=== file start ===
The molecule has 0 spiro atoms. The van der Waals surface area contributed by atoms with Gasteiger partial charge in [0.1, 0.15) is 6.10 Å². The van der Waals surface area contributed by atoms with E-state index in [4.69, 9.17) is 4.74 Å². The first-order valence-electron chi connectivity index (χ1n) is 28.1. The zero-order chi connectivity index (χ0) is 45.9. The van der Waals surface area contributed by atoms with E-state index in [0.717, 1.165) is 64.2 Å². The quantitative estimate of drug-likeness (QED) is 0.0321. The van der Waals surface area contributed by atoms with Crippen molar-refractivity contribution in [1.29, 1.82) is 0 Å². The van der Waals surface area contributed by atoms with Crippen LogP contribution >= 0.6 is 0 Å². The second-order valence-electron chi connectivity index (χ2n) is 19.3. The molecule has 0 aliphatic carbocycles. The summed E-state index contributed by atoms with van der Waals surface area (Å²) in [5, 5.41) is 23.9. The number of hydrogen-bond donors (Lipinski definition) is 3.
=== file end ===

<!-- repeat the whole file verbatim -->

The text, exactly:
The molecule has 0 spiro atoms. The van der Waals surface area contributed by atoms with Gasteiger partial charge in [0.1, 0.15) is 6.10 Å². The van der Waals surface area contributed by atoms with E-state index in [4.69, 9.17) is 4.74 Å². The first-order valence-electron chi connectivity index (χ1n) is 28.1. The zero-order chi connectivity index (χ0) is 45.9. The van der Waals surface area contributed by atoms with E-state index in [0.717, 1.165) is 64.2 Å². The quantitative estimate of drug-likeness (QED) is 0.0321. The van der Waals surface area contributed by atoms with Crippen molar-refractivity contribution in [1.29, 1.82) is 0 Å². The van der Waals surface area contributed by atoms with Crippen LogP contribution >= 0.6 is 0 Å². The second-order valence-electron chi connectivity index (χ2n) is 19.3. The molecule has 0 aliphatic carbocycles. The summed E-state index contributed by atoms with van der Waals surface area (Å²) in [5, 5.41) is 23.9. The number of hydrogen-bond donors (Lipinski definition) is 3.